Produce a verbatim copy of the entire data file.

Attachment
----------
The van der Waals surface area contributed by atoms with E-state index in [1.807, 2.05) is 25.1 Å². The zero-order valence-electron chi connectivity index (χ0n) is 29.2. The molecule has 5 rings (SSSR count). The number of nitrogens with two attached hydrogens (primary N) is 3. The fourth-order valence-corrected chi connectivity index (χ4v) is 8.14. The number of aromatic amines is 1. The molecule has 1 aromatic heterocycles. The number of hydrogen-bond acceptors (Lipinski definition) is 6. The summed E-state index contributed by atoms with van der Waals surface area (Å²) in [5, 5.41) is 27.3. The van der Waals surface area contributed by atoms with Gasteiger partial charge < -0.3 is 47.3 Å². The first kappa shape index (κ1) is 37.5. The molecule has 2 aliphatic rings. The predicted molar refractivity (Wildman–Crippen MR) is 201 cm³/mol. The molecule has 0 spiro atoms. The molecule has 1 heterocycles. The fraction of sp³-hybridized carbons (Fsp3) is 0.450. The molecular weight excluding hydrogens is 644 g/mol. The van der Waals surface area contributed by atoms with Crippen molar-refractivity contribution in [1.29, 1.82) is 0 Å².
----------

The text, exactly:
The van der Waals surface area contributed by atoms with E-state index in [1.807, 2.05) is 25.1 Å². The zero-order valence-electron chi connectivity index (χ0n) is 29.2. The molecule has 5 rings (SSSR count). The number of nitrogens with two attached hydrogens (primary N) is 3. The fourth-order valence-corrected chi connectivity index (χ4v) is 8.14. The number of aromatic amines is 1. The molecule has 1 aromatic heterocycles. The number of hydrogen-bond acceptors (Lipinski definition) is 6. The summed E-state index contributed by atoms with van der Waals surface area (Å²) in [5, 5.41) is 27.3. The van der Waals surface area contributed by atoms with Gasteiger partial charge < -0.3 is 47.3 Å². The first kappa shape index (κ1) is 37.5. The molecule has 2 aliphatic rings. The predicted molar refractivity (Wildman–Crippen MR) is 201 cm³/mol. The molecule has 0 spiro atoms. The molecule has 1 heterocycles. The fraction of sp³-hybridized carbons (Fsp3) is 0.450. The molecular weight excluding hydrogens is 644 g/mol. The van der Waals surface area contributed by atoms with Crippen molar-refractivity contribution in [1.29, 1.82) is 0 Å².